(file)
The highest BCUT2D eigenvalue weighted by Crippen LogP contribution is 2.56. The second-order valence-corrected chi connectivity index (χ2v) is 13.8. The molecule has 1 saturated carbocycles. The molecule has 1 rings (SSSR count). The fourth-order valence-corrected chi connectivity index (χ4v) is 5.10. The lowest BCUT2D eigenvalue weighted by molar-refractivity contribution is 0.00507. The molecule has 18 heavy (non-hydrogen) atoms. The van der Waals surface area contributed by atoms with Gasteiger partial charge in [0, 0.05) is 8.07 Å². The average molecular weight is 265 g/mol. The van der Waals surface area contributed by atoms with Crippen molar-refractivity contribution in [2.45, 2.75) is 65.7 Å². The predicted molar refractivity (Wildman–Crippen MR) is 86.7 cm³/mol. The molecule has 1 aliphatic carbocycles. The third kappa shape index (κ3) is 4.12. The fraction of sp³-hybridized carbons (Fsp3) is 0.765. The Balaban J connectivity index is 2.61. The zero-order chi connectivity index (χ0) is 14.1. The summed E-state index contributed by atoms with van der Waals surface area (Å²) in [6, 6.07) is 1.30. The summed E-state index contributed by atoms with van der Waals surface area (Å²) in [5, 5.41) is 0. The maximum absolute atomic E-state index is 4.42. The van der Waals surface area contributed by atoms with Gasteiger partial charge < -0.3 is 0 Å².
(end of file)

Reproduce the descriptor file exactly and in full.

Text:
The highest BCUT2D eigenvalue weighted by Crippen LogP contribution is 2.56. The second-order valence-corrected chi connectivity index (χ2v) is 13.8. The molecule has 1 saturated carbocycles. The molecule has 1 rings (SSSR count). The fourth-order valence-corrected chi connectivity index (χ4v) is 5.10. The lowest BCUT2D eigenvalue weighted by molar-refractivity contribution is 0.00507. The molecule has 18 heavy (non-hydrogen) atoms. The van der Waals surface area contributed by atoms with Gasteiger partial charge in [0, 0.05) is 8.07 Å². The average molecular weight is 265 g/mol. The van der Waals surface area contributed by atoms with Crippen molar-refractivity contribution in [2.45, 2.75) is 65.7 Å². The predicted molar refractivity (Wildman–Crippen MR) is 86.7 cm³/mol. The molecule has 1 aliphatic carbocycles. The third kappa shape index (κ3) is 4.12. The fraction of sp³-hybridized carbons (Fsp3) is 0.765. The Balaban J connectivity index is 2.61. The zero-order chi connectivity index (χ0) is 14.1. The summed E-state index contributed by atoms with van der Waals surface area (Å²) in [6, 6.07) is 1.30. The summed E-state index contributed by atoms with van der Waals surface area (Å²) in [5, 5.41) is 0. The maximum absolute atomic E-state index is 4.42. The van der Waals surface area contributed by atoms with Gasteiger partial charge < -0.3 is 0 Å².